Police officers have been granted new powers to tackle issues in Doncaster town centre.
A Public Space Protection Order has been introduced to ban certain behaviour and activities and to gives officers the power to deal with issues including anti-social behaviour and aggressive begging.
The PSPO, developed by Doncaster Council’s Complex Lives Alliance, will see police and local authority partners, working with the council to address issues of concern and enforce the order.
The Complex Lives Alliance was established in 2016 to help homeless people and rough sleepers access help and support.
Chief Inspector Jayne Forrest , of South Yorkshire Police, said: “Our priority is to ensure we are protecting vulnerable people, keeping everyone safe and working to make Doncaster a happy and enjoyable place to live. By working with and supporting our partners to implement the PSPO, we hope we will be able to achieve this.
“I hope this illustrates our commitment to creating a happy and safe environment for everyone to live in and I hope our local communities feel reassured by this action.”
Councillor Chris McGuinness, Doncaster Council's Cabinet Member for Communities, said: “The introduction of the PSPO is something that the majority of residents who responded to the consultation said they wanted to see in the town centre.
"The PSPO will be another tool to use to help those who may find themselves homeless or rough sleeping. We will be working with our partners to encourage people to get the help and support they need.
“However, we will not allow the continuation of the anti-social behaviour that is currently taking place in the town centre. For those who continue to breach the PSPO and who do not want to access support offered we will take direct action and they could receive a fixed penalty fine of £100.”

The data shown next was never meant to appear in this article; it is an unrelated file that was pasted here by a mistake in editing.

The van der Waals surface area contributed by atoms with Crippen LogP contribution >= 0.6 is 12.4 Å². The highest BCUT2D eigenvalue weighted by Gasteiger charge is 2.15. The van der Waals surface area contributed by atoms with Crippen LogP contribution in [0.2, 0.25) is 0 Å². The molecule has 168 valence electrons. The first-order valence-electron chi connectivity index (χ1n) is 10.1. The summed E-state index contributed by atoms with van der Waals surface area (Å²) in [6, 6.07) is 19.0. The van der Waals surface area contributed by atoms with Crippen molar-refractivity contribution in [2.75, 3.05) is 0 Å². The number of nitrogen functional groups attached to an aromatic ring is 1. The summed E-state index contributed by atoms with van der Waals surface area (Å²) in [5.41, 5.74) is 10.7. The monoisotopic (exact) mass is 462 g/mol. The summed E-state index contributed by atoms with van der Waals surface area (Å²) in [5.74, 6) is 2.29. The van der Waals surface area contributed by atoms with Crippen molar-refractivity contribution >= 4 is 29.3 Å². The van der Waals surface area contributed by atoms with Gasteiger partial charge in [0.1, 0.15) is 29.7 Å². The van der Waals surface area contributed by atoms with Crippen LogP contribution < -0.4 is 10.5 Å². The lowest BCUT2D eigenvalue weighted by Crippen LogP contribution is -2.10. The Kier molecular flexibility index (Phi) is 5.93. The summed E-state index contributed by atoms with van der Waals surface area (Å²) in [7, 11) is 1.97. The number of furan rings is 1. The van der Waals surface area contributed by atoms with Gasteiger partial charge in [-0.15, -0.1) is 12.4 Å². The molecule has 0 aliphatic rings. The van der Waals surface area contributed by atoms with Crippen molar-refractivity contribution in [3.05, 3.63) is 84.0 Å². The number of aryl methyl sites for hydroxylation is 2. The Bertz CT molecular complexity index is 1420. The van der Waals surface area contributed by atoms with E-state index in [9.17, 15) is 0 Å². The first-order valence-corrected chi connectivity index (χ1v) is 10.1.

Coun Nigel Ball, the council's Cabinet Member for Public Health, Leisure and Culture, said: “Homelessness is now a major issue in all towns and cities across Britain.
"Since 2010 homelessness has increased by 134 per cent - over one million people use food banks in Britain regularly and we have an appalling position in that latest projections show that ‘children classed as living in poverty’ are expected to rise to 5.2 million within the next five years.
"This is ‘austerity’ in action and its consequences. Doncaster will do what it can to work with agencies and organisations within ‘Complex Lives’ to support our most vulnerable people”.
Stuart Green, of Aspire Drug and Alcohol, said: “We want to support people to live meaningful lives free from the chains of addiction, and create a healthier Doncaster for all.”